Today will be perhaps John Kerry's biggest day thus far as the Democrats' presumptive nominee for president.
Apparently refreshed from his week in the snow, Kerry returns to Washington for a spate of meetings and rallies that should have him front and center in the news cycle both today and tomorrow.
Kerry and his senior staff are expected to meet with Democratic National Committee members Thursday morning to lay out their plans for the coming months of campaigning and to indicate how they expect the DNC to help.
"We've been talking off and on, but this will be the first in a series of meetings where Kerry really does take control of the party leading into the convention," says a DNC fundraiser. "He and [DNC Chairman Terry] McAuliffe will have to present a united front, but Kerry's people are going to have a much larger say.
Expected at the DNC meeting is American Federation of State, County and Municipal Employees boss Gerald McEntee, who will be shadowing Kerry for much of the day. McEntee, whose union will endorse Kerry later in the day, has been demanding a front and center role in the Kerry campaign, and had held up AFSCME's endorsement until he and his union got satisfaction on their demands. McEntee is expected to have a hand in Kerry campaign policy development and will be key to organizing grassroots coordination for labor.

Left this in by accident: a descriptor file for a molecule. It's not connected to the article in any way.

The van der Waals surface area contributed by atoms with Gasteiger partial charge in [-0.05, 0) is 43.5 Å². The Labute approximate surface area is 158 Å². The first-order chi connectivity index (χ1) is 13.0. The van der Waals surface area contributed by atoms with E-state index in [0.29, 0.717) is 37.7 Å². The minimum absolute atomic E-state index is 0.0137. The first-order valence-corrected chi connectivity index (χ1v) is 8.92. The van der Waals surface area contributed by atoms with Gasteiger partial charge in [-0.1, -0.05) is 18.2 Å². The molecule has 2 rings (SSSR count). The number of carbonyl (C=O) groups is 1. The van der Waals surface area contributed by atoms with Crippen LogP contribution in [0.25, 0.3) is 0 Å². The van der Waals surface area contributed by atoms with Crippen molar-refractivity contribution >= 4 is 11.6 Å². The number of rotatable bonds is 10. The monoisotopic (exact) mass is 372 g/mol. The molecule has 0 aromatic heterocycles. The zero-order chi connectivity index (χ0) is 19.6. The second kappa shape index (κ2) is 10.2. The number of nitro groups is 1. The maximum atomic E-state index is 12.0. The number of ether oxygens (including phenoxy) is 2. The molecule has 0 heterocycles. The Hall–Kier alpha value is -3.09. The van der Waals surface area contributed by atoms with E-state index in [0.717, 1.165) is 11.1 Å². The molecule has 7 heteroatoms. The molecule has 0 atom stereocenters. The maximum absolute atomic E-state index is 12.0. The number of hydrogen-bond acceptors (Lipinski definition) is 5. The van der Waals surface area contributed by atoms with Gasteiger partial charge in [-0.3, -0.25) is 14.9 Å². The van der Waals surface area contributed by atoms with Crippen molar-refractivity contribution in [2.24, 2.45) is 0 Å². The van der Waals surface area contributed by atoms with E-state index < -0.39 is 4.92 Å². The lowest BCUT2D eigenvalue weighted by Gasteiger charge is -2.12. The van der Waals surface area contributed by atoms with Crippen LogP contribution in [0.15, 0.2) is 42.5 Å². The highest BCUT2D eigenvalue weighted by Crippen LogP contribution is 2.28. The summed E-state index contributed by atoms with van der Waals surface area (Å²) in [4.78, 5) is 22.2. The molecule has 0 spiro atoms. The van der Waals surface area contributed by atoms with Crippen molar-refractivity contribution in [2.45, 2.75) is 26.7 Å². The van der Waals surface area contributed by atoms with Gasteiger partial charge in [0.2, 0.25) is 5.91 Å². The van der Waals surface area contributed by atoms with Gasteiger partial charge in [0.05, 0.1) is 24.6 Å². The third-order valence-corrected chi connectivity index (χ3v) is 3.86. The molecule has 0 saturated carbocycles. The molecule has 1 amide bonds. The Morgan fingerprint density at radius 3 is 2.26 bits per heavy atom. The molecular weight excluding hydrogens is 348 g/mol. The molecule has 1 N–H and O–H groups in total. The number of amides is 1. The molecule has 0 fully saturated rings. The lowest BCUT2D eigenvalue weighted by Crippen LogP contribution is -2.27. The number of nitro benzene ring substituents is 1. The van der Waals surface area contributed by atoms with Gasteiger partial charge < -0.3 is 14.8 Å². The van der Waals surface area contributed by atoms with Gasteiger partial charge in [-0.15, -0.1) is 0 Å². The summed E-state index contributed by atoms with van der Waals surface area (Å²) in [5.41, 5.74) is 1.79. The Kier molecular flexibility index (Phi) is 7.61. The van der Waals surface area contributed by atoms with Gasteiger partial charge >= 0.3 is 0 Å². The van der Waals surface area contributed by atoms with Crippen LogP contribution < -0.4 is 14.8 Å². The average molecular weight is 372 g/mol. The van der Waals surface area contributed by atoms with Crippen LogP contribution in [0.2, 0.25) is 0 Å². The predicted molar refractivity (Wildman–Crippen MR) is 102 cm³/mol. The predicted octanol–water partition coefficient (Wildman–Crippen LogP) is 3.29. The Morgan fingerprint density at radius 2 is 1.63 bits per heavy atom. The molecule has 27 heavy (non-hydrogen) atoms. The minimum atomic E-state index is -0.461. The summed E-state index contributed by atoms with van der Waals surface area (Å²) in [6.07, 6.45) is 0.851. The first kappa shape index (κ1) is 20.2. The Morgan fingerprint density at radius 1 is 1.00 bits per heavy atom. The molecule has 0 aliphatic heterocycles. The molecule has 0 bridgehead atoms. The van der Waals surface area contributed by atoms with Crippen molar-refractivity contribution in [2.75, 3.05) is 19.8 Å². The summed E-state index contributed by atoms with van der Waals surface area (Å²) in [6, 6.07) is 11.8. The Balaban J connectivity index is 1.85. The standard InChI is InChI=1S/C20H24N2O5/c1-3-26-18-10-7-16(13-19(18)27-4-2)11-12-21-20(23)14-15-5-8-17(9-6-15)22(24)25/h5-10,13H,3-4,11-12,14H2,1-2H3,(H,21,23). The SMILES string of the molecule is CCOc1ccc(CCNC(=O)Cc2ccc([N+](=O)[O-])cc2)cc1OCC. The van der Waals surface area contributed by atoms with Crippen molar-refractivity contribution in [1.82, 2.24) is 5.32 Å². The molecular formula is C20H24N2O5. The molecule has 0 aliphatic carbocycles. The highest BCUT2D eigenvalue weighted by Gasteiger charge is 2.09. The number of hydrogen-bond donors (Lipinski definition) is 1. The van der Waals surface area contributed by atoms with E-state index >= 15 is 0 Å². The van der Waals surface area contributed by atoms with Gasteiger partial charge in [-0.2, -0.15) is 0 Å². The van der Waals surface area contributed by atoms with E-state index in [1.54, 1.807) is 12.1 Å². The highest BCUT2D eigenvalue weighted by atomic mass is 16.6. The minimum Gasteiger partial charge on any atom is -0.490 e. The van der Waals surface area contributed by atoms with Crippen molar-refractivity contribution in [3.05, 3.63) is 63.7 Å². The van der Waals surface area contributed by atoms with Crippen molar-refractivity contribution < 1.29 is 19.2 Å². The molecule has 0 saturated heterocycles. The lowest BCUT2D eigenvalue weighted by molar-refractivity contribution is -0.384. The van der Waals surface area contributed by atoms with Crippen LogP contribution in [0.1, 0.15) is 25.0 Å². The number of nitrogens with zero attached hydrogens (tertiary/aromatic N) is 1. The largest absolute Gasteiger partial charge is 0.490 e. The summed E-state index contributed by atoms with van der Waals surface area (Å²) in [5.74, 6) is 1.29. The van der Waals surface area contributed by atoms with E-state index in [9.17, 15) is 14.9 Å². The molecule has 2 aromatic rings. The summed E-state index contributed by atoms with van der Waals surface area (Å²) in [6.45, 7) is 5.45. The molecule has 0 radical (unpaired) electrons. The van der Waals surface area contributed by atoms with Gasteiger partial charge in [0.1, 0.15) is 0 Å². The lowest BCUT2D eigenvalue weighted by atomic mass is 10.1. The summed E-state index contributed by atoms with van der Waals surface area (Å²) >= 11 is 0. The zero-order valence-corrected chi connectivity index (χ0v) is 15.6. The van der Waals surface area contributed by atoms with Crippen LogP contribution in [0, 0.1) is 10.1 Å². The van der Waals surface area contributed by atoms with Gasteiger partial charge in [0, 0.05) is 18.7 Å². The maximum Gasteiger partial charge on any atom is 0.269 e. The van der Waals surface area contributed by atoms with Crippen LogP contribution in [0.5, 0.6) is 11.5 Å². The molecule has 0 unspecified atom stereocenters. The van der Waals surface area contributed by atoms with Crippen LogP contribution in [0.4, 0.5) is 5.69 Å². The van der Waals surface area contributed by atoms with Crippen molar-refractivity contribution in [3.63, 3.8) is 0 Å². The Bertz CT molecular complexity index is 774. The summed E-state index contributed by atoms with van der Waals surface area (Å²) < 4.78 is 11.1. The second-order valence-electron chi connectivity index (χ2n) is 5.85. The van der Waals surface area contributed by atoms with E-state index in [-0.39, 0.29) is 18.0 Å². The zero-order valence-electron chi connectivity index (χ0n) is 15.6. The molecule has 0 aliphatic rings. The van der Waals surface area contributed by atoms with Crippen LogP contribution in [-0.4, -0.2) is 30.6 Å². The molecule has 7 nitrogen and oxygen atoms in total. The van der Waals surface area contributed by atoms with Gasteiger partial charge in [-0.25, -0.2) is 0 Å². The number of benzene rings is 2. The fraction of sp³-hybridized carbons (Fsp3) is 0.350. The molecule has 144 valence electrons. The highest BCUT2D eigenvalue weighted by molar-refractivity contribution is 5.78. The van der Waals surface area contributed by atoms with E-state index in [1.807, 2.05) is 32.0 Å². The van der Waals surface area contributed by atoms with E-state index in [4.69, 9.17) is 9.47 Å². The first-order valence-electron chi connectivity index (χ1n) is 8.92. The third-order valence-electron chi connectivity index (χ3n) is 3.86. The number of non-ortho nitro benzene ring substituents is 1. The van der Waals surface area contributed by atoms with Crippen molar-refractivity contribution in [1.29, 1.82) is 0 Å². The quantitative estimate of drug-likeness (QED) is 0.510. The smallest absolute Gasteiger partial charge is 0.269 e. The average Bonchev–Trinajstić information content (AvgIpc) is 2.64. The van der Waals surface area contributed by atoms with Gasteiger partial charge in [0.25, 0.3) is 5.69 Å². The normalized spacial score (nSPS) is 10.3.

Kerry is also expected to formally receive the endorsement of former Vermont Gov. Howie Dean. The Kerry campaign has that rally occurring on the campus of George Washington University, to ensure a young and loud crowd.
"It's perfect to draw some of the Deaniacs into our campaign," says a Kerry advance staffer. "We have the posters and everything ready to go. The Deaniacs are going to become the Kerryacs, now."
Finally, Kerry will gather with President Bill Clinton and Vice President Al Gore, President Jimmy Carter and almost all of his 2004 primary rivals at a Democratic unity dinner at the National Building Museum. Kerry and Clinton are expected to meet privately before the event.
The site of the dinner, which should feature almost constant attacks on President Bush, came as a disappointment to former President Clinton. According to a DNC event planner, Clinton's staff in New York had asked that Clinton be given a suite at the hotel where the fundraiser was to be held, this despite the fact that Clinton owns a home less than four miles from the building museum. "It's apparently a standard request for them," says the DNC planner. "But it's not in a hotel. I guess he's got to go home."
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